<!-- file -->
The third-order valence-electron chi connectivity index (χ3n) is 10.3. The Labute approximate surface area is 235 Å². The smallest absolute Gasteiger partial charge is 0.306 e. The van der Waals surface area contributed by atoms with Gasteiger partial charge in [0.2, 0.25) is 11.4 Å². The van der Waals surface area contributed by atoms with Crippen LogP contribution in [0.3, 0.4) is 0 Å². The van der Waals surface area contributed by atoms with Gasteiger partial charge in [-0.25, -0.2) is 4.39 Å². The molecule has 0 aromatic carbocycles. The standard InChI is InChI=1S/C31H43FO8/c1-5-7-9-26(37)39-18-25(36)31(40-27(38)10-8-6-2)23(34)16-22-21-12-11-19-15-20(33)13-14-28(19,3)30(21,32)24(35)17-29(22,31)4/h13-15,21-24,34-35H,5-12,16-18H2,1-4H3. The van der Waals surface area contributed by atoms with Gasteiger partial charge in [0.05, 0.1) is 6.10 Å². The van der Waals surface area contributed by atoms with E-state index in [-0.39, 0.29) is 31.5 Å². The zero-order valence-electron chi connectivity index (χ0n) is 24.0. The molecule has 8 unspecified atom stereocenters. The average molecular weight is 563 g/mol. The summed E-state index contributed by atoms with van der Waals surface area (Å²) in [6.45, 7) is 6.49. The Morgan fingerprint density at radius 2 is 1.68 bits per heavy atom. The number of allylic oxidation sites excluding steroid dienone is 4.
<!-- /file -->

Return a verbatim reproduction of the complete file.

The third-order valence-electron chi connectivity index (χ3n) is 10.3. The Labute approximate surface area is 235 Å². The smallest absolute Gasteiger partial charge is 0.306 e. The van der Waals surface area contributed by atoms with Gasteiger partial charge in [0.2, 0.25) is 11.4 Å². The van der Waals surface area contributed by atoms with Crippen LogP contribution in [0.3, 0.4) is 0 Å². The van der Waals surface area contributed by atoms with Gasteiger partial charge in [-0.25, -0.2) is 4.39 Å². The molecule has 0 aromatic carbocycles. The standard InChI is InChI=1S/C31H43FO8/c1-5-7-9-26(37)39-18-25(36)31(40-27(38)10-8-6-2)23(34)16-22-21-12-11-19-15-20(33)13-14-28(19,3)30(21,32)24(35)17-29(22,31)4/h13-15,21-24,34-35H,5-12,16-18H2,1-4H3. The van der Waals surface area contributed by atoms with Gasteiger partial charge in [0.05, 0.1) is 6.10 Å². The van der Waals surface area contributed by atoms with E-state index in [-0.39, 0.29) is 31.5 Å². The zero-order valence-electron chi connectivity index (χ0n) is 24.0. The molecule has 8 unspecified atom stereocenters. The average molecular weight is 563 g/mol. The summed E-state index contributed by atoms with van der Waals surface area (Å²) in [6.45, 7) is 6.49. The Morgan fingerprint density at radius 2 is 1.68 bits per heavy atom. The number of allylic oxidation sites excluding steroid dienone is 4.